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In Greek mythology, Polydorus or Polydoros (/ˌpɒlɪˈdɔːrəs/; Ancient Greek: Πολύδωρος, i.e. "many-gift[ed]") was a king of Thebes.

Theban king
Personal information
ParentsCadmus and Harmonia
SiblingsSemele, Ino, Agave, and Autonoë



Polydorus was the eldest son of Cadmus and Harmonia[1][2] but younger than Semele,[3] his other sisters were Autonoë, Ino and Agave. He was the father of Labdacus[4] by Nycteïs, the daughter of Nycteus.

Last of all Harmonia added a little son to the brood of sisters, and made Cadmos happy – Polydoros, the morning star of the Aonian nation, younger than rosy cheek Semele[5]


Upon the death of Cadmus, Pentheus, the son of Echion and Agave, after banishing Polydorus[6] ruled Thebes for a short time until Dionysus prompted Agave to kill Pentheus.[7] Polydorus then succeeded Pentheus as king of Thebes and married Nycteïs.[8] When their son Labdacus was still young, Polydorus died of unknown causes, entrusting his father-in-law Nycteus to care the infant prince and to be his regent.[9]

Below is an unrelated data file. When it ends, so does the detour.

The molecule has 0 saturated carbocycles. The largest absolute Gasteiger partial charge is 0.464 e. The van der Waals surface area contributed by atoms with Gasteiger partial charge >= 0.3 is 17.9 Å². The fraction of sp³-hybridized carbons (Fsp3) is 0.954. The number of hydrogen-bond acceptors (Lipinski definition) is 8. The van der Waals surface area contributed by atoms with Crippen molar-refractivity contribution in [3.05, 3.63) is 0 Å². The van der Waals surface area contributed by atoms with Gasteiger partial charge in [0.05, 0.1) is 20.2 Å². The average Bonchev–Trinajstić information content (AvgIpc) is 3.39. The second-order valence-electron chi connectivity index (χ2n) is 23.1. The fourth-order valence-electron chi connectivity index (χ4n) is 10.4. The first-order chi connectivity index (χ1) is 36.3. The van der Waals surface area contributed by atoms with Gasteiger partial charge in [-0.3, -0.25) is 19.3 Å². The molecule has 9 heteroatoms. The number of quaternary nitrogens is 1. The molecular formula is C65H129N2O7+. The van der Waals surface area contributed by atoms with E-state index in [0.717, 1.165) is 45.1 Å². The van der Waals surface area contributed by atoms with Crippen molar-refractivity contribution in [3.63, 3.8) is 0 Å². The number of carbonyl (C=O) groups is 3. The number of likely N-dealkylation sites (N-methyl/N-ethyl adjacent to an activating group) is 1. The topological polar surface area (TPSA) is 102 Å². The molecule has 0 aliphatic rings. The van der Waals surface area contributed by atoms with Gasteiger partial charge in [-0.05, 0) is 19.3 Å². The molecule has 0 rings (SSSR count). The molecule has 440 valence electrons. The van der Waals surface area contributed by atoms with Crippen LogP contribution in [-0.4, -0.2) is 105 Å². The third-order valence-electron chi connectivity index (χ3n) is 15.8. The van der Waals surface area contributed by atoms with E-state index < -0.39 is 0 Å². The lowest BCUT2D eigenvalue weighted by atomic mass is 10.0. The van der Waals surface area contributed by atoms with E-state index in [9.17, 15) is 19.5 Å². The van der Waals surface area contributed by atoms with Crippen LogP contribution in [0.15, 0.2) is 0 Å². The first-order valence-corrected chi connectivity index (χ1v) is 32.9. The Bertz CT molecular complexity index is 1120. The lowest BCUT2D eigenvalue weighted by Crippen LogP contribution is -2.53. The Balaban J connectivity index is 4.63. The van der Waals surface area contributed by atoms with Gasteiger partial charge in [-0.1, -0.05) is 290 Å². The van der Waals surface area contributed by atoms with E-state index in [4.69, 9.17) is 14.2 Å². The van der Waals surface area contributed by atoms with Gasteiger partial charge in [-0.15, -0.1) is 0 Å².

In Pausanias's history, Polydorus' rule began when his father abdicated the throne and together with her mother Harmonia migrated to the Illyrian tribe of the Enchelii, but this is the only source for such a timeline.[10] It is also said that along with the thunderbolt hurled at the bridal chamber of Semele there fell a log from heaven. This log was adorned by Polydorus with bronze and called it Dionysus Cadmus.[11]

A different account by Diodorus stated that the Thebans were exiled a second time (the first time during the reign of Cadmus) for Polydorus came back and was dissatisfied with the situation because of the misfortunes that had befallen Amphion, the previous king,[12] in connection with his children.[13]


Family tree of Theban Royal HouseEdit


  1. ^ Hesiod. Theogony, 978, Pseudo-Apollodorus. Bibliotheca, 3.4.2, Diodorus Siculus. Bibliotheca historica, 4.2.1 & Nonnus. Dionysiacca, 5.208
  2. ^ Nonnus. Dionysiacca, 5.208
  3. ^ Nonnus. Dionysiaca, 5.298
  4. ^ Herodotus. The Histories, 5.59, Euripides. The Phoenician Women, 1, Arrian. The Anabasis of Alexander, 2.16.1 & Sophocles. Oedipus Tyrannus, 267
  5. ^ Nonnus. Dionysiaca, 5.207ff
  6. ^ Nonnus. Dionysiaca, 46.259
  7. ^ Pseudo-Apollodorus. Bibliotheca, 3.5.2
  8. ^ Hyginus. Fabulae, 76
  9. ^ Pseudo-Apollodorus. Bibliotheca, 3.5.5 & Pausanias. Description of Greece, 2.6.2 & 9.5.4
  10. ^ Pausanias. Description of Greece, 9.5.3
  11. ^ Pausanias. Description of Greece, 9.12.4
  12. ^ Diodorus Siculus. Bibliotheca historica, 19.53.5 This was contradicting to the stories of Apollodorus because Polydorus had already died when Amphion ruled on Thebes and after Amphion's death Polydorus' grandson Laius reigned after.
  13. ^ i.e. the Niobides, slain by Apollo and Artemis to punish their mother Niobê, who had presumed to compare herself with Leto


Regnal titles
Preceded by
King of Thebes Succeeded by